Orson Scott Card on Gun Control

I’m a fan of author and professor Orson Scott Card. I admit that he’s hit-and-miss with me as a novelist. I greatly enjoyed most of his “Enderverse” novels (excepting Xenocide and Speaker for the Dead), and some of his other works are quite good, but some leave me unmoved. I generally like what he writes in his “Ornery American” columns. I strongly recommend this one, for example: Who Was On Watch As the Dark Age Approached? I’ve linked to or quoted something he’s written a half-dozen times, most recently here, and there’s this quote I liked very much from his novel Shadow of the Giant:

Islam has never learned how to be a religion. It’s a tyranny by its very nature. Until it learns to let the door swing both ways, and permit Muslims to decide not to be Muslims without penalty, then the world has no choice but to fight against it in order to be free.

Mr. Card has a new novel out today, Empire, on the subject of a new American civil war. (The first quarter of the book is available online. Read Chapter Two, I beg you.) Such a war has been an ongoing topic here at TSM, most recently revisited in Reasonable People, so this is a book I will most definitely be buying in the not-too-distant future. Mr. Card is now doing his rounds of interviews in support of the book release. He was on local radio Monday morning, and today he was interviewed by Mr. and Mrs. Instapundit in a 40+ minute podcast that ranged over a wide array of topics, mostly not the book. That interview is linked here, and I strongly recommend you listen to it as the pieces I have transcribed from it are taken just a bit out of context. It doesn’t sound as bad when you hear the entire discussion. Plus, it’s a damned interesting discussion.

Here’s the pertinent portion, starting about 2/3rds of the way through the interview:

The real problem here is that both parties are pushing towards ideological purity. We have the movement within the Republican party of getting rid of the RINOs – the Republicans in Name Only. We have Democrats who actually spurned Joseph Lieberman because he supported the war. Which means what, they’dve gotten rid of Scoop Jackson, Patrick Moynihan, the greatest Democrats, the reason I became a Democrat? The answer is “Yes, of course they would.”

But when people insist on ideological purity, with incoherent ideologies – and that’s what really both parties offer us right now – incoherent ideologies, there’s no reason why the fact that I oppose the death penalty should mean that I must therefore support freely available abortions. Simply no reason why those should be related. There’s no reason in the world why the fact that I support a fairly strong program of gun control should in any way imply that I support a complete ban on, on, uh, personally owned weapons. No reason why the fact that I support gun control should say anything about how I feel about free-market capitalism. Um, et cetera, et cetera. What do they have to do with each other? And above all, what does being liberal have to do with opposing, or, uh, supporting the war against terror? Our enemies in the war against terror are so anti-liberal that you would think it would be liberals leaping to protect the world from these monstrous ideologies.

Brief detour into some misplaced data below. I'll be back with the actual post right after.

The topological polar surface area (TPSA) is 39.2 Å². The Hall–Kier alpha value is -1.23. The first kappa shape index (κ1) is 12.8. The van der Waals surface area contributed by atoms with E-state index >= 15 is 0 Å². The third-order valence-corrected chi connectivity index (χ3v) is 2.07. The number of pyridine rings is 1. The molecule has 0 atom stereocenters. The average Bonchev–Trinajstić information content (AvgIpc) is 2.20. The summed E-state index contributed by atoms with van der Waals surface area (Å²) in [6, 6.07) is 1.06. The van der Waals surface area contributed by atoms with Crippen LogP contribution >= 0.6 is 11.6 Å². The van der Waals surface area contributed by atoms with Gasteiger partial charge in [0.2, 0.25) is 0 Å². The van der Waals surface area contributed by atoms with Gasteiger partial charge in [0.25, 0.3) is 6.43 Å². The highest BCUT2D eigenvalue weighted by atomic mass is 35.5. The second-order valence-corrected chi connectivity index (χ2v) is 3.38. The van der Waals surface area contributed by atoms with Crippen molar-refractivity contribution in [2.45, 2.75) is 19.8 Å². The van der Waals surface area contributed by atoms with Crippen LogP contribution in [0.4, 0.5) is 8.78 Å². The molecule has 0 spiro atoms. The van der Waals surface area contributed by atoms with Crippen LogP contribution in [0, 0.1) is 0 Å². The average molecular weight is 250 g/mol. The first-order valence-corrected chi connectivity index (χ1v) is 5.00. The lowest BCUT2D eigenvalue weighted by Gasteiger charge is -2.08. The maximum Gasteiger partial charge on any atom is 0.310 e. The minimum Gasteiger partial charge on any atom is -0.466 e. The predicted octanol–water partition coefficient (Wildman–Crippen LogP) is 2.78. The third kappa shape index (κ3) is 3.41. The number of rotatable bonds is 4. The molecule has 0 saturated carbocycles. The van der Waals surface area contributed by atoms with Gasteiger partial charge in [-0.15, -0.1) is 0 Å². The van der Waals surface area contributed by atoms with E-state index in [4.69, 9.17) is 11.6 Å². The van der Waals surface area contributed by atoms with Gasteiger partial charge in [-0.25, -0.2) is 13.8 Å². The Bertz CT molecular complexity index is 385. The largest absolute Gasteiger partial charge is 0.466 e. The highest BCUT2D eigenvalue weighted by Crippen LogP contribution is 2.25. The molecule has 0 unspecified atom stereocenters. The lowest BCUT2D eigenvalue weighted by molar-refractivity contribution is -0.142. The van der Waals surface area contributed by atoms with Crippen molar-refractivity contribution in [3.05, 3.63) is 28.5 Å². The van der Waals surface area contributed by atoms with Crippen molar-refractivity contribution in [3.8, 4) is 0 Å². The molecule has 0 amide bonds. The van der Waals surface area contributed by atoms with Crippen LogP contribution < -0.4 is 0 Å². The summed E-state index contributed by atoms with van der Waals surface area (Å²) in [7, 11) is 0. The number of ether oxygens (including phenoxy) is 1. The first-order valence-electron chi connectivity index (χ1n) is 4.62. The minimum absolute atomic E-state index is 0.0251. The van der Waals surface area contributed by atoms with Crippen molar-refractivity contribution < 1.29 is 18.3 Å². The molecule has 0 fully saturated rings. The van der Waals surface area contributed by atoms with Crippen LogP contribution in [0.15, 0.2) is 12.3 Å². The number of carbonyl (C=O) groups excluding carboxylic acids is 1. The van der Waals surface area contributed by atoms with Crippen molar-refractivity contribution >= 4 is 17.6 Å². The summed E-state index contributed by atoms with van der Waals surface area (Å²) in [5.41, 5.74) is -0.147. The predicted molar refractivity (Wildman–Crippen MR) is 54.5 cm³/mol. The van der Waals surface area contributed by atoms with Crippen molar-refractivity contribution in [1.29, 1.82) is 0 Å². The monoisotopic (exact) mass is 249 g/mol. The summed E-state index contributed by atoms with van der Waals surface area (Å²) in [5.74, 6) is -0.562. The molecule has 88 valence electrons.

A lot of it has to do with where the money is coming from in politics today. We have hard-core ideologues, ideologically-driven groups, that contribute money according to their issue. And that’s where these (political) packages were assembled. The NRA knows that Republicans are on their side. If they ever find a Republican who isn’t, of course, they’ll jettison him and he won’t get their money. They’ll support his opponent, if his opponent is willing to say that he’s against any kind of gun control. So we have a group that is a one-issue ideological group, pumping money into campaigns. And, so, the Republican party has become essentially owned by one team of unrelated ideologues who drive them in one direction and the Democratic party is supported by their team of one-issue ideologues who don’t have anything to do with each other, but they’ve picked their party. And so the parties then reflect where the money’s coming from.

When you begin to feel that there is no political recourse, where do you turn? What do you do?